Thursday, May 29, 2008

The good life

"For Taoists, the good life is only the natural life lived skilfully. It has no particular purpose. It has nothing to do with the will, and it does not consist in trying to realise any ideal. Everything we do can be done more or less well; but if we act well it is not because we translate our intentions into deeds. It is because we deal skilfully with whatever needs to be done. the good life means living according to our natures and circumstances. There is nothing that says that it is bound to be the same for everybody, or that it must conform with 'morality'. "

"Seeing Clearly means not projecting our goals into the world; acting spontaneously means acting according to the needs of the situation. Western moralists will ask what is the purpose of such action, but for Taoists the good life has no purpose. It is like swimming in a whirlpool, responding to the currents as they come and go. 'I enter with the inflow, and emerge with the outflow, follow the Way of the water, and do not impose my selfishness upon it. This is how I stay afloat in it,' says the Chuang-Tzu. "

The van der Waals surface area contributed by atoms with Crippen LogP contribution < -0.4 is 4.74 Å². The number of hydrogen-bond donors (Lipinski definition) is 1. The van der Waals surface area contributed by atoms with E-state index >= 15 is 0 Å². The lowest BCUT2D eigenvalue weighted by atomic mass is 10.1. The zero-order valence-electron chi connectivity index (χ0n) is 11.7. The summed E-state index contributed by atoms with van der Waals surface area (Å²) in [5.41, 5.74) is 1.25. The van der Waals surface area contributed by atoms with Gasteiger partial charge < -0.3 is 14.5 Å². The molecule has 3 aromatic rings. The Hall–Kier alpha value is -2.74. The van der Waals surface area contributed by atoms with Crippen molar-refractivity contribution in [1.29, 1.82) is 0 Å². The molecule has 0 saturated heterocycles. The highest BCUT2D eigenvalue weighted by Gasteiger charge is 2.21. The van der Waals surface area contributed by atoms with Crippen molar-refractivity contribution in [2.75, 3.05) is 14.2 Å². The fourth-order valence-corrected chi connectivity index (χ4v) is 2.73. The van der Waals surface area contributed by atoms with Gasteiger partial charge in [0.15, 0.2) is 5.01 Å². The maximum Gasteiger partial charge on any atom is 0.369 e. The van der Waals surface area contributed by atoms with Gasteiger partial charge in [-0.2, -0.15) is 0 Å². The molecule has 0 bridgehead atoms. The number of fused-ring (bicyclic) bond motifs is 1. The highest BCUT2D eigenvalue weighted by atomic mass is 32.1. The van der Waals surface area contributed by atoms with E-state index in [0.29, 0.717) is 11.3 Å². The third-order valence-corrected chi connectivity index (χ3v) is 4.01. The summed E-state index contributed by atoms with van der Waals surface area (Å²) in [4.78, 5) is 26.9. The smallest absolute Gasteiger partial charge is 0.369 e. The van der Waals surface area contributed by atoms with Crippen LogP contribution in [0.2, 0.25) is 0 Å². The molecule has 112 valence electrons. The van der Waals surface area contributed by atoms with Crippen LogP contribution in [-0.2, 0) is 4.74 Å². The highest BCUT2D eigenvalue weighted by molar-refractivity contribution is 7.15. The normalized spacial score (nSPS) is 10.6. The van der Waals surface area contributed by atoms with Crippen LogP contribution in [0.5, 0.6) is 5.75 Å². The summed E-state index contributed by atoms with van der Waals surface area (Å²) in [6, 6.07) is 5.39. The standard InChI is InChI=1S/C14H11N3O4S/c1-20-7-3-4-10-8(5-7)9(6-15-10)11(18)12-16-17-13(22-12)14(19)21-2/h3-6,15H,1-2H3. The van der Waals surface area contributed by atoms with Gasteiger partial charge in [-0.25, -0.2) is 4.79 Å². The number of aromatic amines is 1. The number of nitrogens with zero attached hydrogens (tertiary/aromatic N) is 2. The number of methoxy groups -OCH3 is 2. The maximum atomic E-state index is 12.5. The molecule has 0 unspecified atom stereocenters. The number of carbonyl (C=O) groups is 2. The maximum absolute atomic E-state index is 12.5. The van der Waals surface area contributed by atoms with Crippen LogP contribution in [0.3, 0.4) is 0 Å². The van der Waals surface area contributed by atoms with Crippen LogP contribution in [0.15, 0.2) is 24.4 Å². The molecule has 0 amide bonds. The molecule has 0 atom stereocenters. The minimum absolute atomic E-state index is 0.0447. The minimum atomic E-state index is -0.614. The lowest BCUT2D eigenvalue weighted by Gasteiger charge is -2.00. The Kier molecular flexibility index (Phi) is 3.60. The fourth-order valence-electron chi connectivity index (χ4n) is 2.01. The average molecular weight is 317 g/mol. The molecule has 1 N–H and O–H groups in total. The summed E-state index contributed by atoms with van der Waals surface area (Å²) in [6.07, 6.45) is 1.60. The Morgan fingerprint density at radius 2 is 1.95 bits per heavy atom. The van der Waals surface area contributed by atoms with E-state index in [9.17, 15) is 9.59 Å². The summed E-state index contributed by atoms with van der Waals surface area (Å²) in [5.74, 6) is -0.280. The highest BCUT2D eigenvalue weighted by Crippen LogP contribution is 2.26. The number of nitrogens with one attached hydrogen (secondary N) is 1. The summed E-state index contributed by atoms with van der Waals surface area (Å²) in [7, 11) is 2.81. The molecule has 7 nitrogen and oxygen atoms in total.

"For people in thrall to 'morality', the good life means perpetual striving. For Taoists it means living effortlessly, according to our natures. The freest human being is not one who acts on reasons he has chosen for himself, but one who never has to choose. Rather than agonising over alternatives he responds effortlessly to situations as they arise. He lives not as he chooses but as he must. Such a human being has the perfect freedom of a wild animal -- or a machine. As the Lieh-Tzu says: 'The highest man at rest is as though dead, in movement is like a machine. He knows neither why he is at rest nor why he is not, why he is in movement nor why he is not.'"

John Gray's, Straw Dogs, p.112-115

Tuesday, May 27, 2008


"The I is a thing of the moment, and yet our lives are ruled by it. We cannot rid ourselves of this inexistent thing. In our normal awareness of the present moment the sensation of selfhood is unshakeable. This is the primordial human error, in virtue of which we pass our lives as in a dream." pg 78

"If what is at issue is not truth but happiness and freedom, why must philosophy have the last word? Why should not faith and myth have equal rights? Formerly philosophers sought peace of mind while pretending to seek the truth. Perhaps we should set ourselves a different aim: to discover which illusions we can give up, and which we will never shake off. We will still be seekers after truth, more so than in the past; but we will renounce the hope of a life without illusion. Henceforth our aim will be to identify our invincible illusions. Which untruths might we be rid of, and which can we not do without? -- that is the question, that is the experiment."pg 83

John Gray, Straw Dogs

Tuesday, May 13, 2008

Art, poetry, religion